5:30PM: While you’re at it, you may as well go all in with a mani-pedi. No time like the present. Since you’re still in the Second, try Mozoe—near Place Vendôme. Perhaps you’d like to wax your eyebrows while there? By all means. Now on to the next. Day, that is.
10:00AM: Good morning! Nothing sounds better right now than a pain au chocolat, which you can find at the nearest boulangerie. Take a café allongé with that and enjoy it outside. Then, head over to the Champs Élysées. You can get your tourist on or make a beeline for the Biologique Recherche flagship spa. So long Paris’ “best kept secret,” you’d be hard-pressed to find a Top Shelf lacking at least one bottle of P50 Lotion these days. Wander into the flagship though, and it’s an another experience altogether. Stock up on all the products you’ve been trying to buy in the states for ages, plus a few for your friends back home. But the space doesn’t even smell like P50! How disappointing.
1:30PM: Since you’re dying of thirst and also hungry, time for a pit stop. Take the metro on over to the Eighth and stop in Wild & The Moon, which is perhaps something along the lines of Paris’ very own Moon Juice. The Moon Juice that we at ITG all know and love (especially Tom). With its seasonal menus full of cold pressed juices and other delicious-and-healthy-looking food items, it’s the perfect thing to give you the energy you need to continue throughout your very long day of self care.
2:30PM: Be honest with yourself—you’ve always wanted to try a Turkish bath, but that doesn’t mean you’re not a bit nervous about sharing a jacuzzi with unfamiliar nude butts. But doing it in Paris feels right, for the same reason you suddenly feel emboldened to try topless sunbathing. This one, Hammam Pacha, features colorful tiles, a steam room that looks like a starry night, and French women of all shapes, sizes, and ages. Come for a massage, or stay all day—you’ll fit right in.
6:00PM: If you’ve ever perused Sephora and thought, ‘Gee, this is great, but what it’s really missing is a deli counter,’ try Monoprix. You’ve heard about the French pharmacy, but what about the French version of a Super Target? This place has everything—chic cardigans, embroidered pillows, jars of gourmet olives, and every French girl’s first blush purchase (by Bourjois). Grab an Isabel Marant lipstick and a bottle of wine and call it a day.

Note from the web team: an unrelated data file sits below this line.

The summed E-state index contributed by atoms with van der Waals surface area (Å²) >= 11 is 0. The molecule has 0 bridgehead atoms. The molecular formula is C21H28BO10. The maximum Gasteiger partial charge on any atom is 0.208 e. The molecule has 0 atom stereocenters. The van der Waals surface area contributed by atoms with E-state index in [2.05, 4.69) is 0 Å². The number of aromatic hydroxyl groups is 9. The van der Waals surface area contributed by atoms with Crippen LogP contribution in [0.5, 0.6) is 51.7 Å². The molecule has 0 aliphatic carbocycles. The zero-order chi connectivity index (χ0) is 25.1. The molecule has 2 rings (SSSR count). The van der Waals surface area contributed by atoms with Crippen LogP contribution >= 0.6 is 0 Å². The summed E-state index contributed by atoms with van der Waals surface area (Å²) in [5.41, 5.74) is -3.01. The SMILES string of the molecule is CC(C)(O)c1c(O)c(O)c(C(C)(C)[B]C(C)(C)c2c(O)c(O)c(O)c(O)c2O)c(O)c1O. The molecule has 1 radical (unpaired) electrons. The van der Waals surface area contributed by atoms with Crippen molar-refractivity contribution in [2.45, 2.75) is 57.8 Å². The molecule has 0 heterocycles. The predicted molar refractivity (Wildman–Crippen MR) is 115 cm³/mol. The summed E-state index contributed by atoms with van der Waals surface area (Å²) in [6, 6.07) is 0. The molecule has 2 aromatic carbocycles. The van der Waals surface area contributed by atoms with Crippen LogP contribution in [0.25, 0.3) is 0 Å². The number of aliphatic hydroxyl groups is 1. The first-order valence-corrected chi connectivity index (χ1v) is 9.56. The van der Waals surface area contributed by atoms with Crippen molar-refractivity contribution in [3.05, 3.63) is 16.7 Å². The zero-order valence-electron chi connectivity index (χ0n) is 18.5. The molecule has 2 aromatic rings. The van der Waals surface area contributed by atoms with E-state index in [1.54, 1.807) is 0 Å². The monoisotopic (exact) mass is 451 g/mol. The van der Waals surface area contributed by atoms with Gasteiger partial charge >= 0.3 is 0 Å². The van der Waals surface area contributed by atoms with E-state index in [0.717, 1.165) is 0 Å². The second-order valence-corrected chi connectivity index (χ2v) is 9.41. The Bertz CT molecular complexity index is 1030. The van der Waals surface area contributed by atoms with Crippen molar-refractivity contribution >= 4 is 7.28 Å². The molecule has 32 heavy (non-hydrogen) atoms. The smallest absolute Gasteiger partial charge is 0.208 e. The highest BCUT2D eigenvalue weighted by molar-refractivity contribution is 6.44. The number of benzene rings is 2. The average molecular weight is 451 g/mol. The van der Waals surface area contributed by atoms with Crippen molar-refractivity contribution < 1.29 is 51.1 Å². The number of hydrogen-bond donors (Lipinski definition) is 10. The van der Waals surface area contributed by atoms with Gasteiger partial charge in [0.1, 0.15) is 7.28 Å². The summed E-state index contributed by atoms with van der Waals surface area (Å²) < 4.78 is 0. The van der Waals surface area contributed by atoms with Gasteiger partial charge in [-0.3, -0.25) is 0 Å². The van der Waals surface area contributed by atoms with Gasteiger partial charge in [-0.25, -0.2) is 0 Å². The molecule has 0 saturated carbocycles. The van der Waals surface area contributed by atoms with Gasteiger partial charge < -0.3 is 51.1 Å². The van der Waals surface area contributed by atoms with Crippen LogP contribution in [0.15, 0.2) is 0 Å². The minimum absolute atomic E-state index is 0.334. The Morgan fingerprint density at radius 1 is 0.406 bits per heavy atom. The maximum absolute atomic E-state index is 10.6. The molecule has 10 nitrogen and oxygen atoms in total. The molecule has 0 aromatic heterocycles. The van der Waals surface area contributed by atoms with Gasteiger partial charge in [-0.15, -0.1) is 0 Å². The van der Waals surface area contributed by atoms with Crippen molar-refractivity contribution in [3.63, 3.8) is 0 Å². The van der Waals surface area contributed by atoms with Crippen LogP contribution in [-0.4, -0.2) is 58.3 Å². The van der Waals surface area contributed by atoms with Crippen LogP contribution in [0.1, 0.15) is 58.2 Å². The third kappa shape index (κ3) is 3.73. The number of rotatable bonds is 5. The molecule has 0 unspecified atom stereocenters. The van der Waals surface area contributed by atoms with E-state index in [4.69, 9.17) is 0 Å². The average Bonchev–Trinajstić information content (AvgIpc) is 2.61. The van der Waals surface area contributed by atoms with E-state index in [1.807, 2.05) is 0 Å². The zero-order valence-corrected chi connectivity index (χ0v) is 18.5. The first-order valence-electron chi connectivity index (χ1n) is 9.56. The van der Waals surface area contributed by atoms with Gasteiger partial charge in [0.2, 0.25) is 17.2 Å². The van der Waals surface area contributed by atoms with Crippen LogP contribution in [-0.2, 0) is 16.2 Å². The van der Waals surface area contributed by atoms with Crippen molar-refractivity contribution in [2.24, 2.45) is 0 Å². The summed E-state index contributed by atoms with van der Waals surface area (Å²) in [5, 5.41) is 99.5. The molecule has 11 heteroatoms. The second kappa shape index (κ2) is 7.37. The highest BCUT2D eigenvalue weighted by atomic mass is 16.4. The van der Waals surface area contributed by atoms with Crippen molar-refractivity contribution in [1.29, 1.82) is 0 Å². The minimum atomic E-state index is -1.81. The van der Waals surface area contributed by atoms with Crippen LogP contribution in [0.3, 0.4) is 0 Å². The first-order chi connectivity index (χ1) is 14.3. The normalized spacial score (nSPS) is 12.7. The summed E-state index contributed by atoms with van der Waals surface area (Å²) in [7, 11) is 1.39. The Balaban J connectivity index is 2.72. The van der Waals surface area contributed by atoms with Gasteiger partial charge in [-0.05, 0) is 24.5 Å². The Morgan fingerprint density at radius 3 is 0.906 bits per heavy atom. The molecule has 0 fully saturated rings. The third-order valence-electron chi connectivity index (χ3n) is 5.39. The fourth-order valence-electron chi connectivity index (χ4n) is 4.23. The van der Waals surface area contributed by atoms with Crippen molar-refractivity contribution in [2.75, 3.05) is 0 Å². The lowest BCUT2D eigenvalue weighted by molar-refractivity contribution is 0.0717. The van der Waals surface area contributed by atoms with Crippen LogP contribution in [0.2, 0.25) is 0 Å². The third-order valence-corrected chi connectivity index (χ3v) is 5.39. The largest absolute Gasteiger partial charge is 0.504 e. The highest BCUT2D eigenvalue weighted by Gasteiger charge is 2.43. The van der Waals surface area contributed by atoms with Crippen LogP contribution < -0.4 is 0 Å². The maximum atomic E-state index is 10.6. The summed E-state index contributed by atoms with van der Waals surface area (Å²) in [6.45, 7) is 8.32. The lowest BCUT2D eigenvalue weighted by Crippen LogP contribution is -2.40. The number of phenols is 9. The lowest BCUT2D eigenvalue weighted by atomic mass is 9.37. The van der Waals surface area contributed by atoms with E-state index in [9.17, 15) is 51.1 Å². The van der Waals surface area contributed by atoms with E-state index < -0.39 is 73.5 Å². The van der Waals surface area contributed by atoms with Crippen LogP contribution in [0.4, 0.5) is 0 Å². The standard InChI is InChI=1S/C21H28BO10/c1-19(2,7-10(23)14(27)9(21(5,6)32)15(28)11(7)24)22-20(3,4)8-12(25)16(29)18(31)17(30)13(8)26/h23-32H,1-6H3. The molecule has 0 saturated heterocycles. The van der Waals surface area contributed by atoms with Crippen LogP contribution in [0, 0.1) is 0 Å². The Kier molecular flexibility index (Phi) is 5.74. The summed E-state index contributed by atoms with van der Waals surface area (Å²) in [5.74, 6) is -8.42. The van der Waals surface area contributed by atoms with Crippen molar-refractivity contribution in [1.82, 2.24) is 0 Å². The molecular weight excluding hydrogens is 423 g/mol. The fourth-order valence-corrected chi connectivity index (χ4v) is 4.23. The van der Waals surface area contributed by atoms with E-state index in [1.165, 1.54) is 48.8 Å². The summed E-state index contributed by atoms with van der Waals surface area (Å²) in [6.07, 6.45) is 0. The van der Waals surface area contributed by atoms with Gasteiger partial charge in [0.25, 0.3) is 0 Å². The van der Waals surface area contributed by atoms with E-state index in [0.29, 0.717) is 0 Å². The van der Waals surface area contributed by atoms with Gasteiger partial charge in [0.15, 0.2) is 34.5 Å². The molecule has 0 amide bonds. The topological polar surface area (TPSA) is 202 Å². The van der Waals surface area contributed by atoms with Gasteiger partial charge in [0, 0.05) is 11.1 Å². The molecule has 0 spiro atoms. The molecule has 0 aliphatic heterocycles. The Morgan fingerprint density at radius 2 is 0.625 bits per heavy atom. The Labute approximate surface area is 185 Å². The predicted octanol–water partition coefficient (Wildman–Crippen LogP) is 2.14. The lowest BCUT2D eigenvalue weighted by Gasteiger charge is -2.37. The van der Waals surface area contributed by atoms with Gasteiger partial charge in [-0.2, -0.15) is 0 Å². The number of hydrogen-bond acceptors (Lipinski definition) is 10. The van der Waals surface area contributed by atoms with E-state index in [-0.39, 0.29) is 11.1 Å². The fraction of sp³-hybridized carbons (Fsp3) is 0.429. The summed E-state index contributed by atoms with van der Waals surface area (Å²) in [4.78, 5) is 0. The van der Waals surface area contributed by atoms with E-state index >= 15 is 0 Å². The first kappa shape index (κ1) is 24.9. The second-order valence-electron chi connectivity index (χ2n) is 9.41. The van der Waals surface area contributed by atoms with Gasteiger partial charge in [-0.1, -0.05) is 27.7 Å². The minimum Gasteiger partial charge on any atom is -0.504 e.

10:00AM Happy Friday! Nice day for it. Start out with a breakfast of toast and jam, eggs, ham, and coffee outside. Then, on your way past the Seine and through the Saint-Germain-des-Prés, stop by Oh My Cream, every French girl’s dream beauty shop. Prepare to lose your mind over the product selection when you do. Then wander around the pretty little neighborhood that is the Saint Germain. Don’t miss Officine Universelle Buly 1803 while you’re there. If you were thinking Buly has been around for much longer than four years—like, a couple hundred maybe–you probably weren’t the only one. But given that the business’s owner Ramdane Touhami, according to the New York Times, wants it to feel like it has “one foot in the past and one foot in the future” it makes sense. And the storefront is really not like anything else you’ve seen. Gaudy, to say the least, but in a very authentic and intricate way. Pick up a bottle of your favorite handcream and a bar of soap. But no need to rush. Buly’s worth spending some time in.
“What I would like to know if I went to see somebody is what training they’ve had. Whether there’s a regulatory body that oversees that [is not of concern] but I’d like to at least know where they were trained and what sort of training they’ve had.”
Polito’s greatest concern with Australia’s lack of hypnosis regulation is that this may undermine the benefits of the practice that science is uncovering.
“It’s concerning as a scientist studying hypnosis thinking ‘This is an important and interesting phenomenon’. The kind of negative associations around hypnosis make it harder to have this work taken more seriously.”